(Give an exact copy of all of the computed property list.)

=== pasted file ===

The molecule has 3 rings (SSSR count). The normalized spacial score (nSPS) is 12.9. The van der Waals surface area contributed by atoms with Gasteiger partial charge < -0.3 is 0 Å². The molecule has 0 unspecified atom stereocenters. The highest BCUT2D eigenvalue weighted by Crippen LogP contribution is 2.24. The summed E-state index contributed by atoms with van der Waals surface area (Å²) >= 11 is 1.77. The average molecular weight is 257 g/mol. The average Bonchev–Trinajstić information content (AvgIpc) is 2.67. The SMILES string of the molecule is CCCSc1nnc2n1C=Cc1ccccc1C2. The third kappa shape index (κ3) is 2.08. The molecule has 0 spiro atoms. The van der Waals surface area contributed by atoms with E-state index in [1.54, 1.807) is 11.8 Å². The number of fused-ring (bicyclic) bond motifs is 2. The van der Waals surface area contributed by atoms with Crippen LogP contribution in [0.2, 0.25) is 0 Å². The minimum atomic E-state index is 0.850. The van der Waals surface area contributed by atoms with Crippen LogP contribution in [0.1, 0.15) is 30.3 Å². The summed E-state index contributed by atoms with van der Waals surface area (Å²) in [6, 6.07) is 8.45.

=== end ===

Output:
The molecule has 3 rings (SSSR count). The normalized spacial score (nSPS) is 12.9. The van der Waals surface area contributed by atoms with Gasteiger partial charge < -0.3 is 0 Å². The molecule has 0 unspecified atom stereocenters. The highest BCUT2D eigenvalue weighted by Crippen LogP contribution is 2.24. The summed E-state index contributed by atoms with van der Waals surface area (Å²) >= 11 is 1.77. The average molecular weight is 257 g/mol. The average Bonchev–Trinajstić information content (AvgIpc) is 2.67. The SMILES string of the molecule is CCCSc1nnc2n1C=Cc1ccccc1C2. The third kappa shape index (κ3) is 2.08. The molecule has 0 spiro atoms. The van der Waals surface area contributed by atoms with E-state index in [1.54, 1.807) is 11.8 Å². The number of fused-ring (bicyclic) bond motifs is 2. The van der Waals surface area contributed by atoms with Crippen LogP contribution in [0.2, 0.25) is 0 Å². The minimum atomic E-state index is 0.850. The van der Waals surface area contributed by atoms with Crippen LogP contribution in [0.1, 0.15) is 30.3 Å². The summed E-state index contributed by atoms with van der Waals surface area (Å²) in [6, 6.07) is 8.45.